Marketing Plan

You need to be planning out your marketing for the upcoming year before the new year hits.  That way you hit the ground running with an actionable marketing plan.  How are you going to attract new customers to your business this year? What are you going to do to keep up with new marketing trends and tactics? What will you do to continue to get lots of referrals to your business? What networking events will you attend or stop attending? I like to have a solid plan of what we will be doing from a marketing perspective and when we will be doing it.  I have planned several new eBook concepts for next year and assigned them to various people to develop.  We have analyzed the networking events that we regularly attend to make decisions on which groups have been effective.  Like most other plans you need to be flexible as things are constantly changing; but it is nice to have a marketing plan to hold you and your employees to.

Thought Leadership

Becoming a thought leader in your industry is important.  But how will you know if you are actually a thought leader? It's not like anyone is going to give you a certificate that says "Certified Thought Leader in Accounting."  However, keeping up with industry trends and constantly challenging yourself to become an industry leader will give you authority and recognition.  You need to be thinking about how you are going to differentiate yourself from the competition.  What will you do differently this year to stand out? What will you do to maintain authority in your industry niche? Thought leadership is important and something you should always be striving for.  

Exit Planning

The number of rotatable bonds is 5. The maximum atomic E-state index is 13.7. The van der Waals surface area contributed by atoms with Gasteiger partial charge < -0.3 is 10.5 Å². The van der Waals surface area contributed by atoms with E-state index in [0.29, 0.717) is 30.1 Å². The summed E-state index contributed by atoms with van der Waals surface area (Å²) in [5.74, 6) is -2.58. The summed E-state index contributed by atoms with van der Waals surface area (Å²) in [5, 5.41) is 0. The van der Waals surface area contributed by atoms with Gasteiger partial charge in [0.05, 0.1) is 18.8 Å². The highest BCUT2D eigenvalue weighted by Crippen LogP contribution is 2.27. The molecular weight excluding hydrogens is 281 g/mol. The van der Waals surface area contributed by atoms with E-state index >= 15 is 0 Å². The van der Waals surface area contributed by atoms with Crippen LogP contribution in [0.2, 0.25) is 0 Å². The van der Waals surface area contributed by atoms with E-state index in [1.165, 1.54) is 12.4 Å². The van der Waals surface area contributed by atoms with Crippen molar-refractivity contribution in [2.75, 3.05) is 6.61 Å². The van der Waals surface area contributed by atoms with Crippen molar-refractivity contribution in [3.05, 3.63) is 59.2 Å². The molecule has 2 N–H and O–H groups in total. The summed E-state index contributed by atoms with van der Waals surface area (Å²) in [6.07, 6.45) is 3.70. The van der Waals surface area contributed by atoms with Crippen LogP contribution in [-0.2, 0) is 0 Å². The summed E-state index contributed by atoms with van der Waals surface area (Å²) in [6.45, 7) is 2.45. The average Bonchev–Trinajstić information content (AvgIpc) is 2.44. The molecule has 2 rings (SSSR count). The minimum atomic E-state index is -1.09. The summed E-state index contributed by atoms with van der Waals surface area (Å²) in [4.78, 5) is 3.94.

Do you have an exit plan for your business? Is it written down or just in your head? Many businesses do not have an exit plan in place.  Entrepreneurs start businesses with a concept that they are excited about.   They think about sales and growth but rarely the end goal.  It is important to develop an exit plan and what your end result goals are.  Without an exit plan how will you know what you are working towards? Like many other items on this list your exit plan will constantly be changing because your goals will change.  You should develop an exit plan and revisit it at the end of each year to see if you need to refine it.

Make sure to think big prior to year-end.  There are a lot of critical tasks that you should attend to every year before the calendar turns.  A solid bookkeeping system that is updated regularly is the foundation of good year-end planning. Plan, measure, and refine.    

What big picture items do you attend to at year-end? 

Avoid Year-End Bookkeeping

Topics: Bookkeeping, Bookkeeping Tips, Bookkeeping Processes, Financial Forecasting, Financial Reporting, Small Business Bookkeeping, Tax Preparation For Year End, Exit Planning, Year End Bookkeeping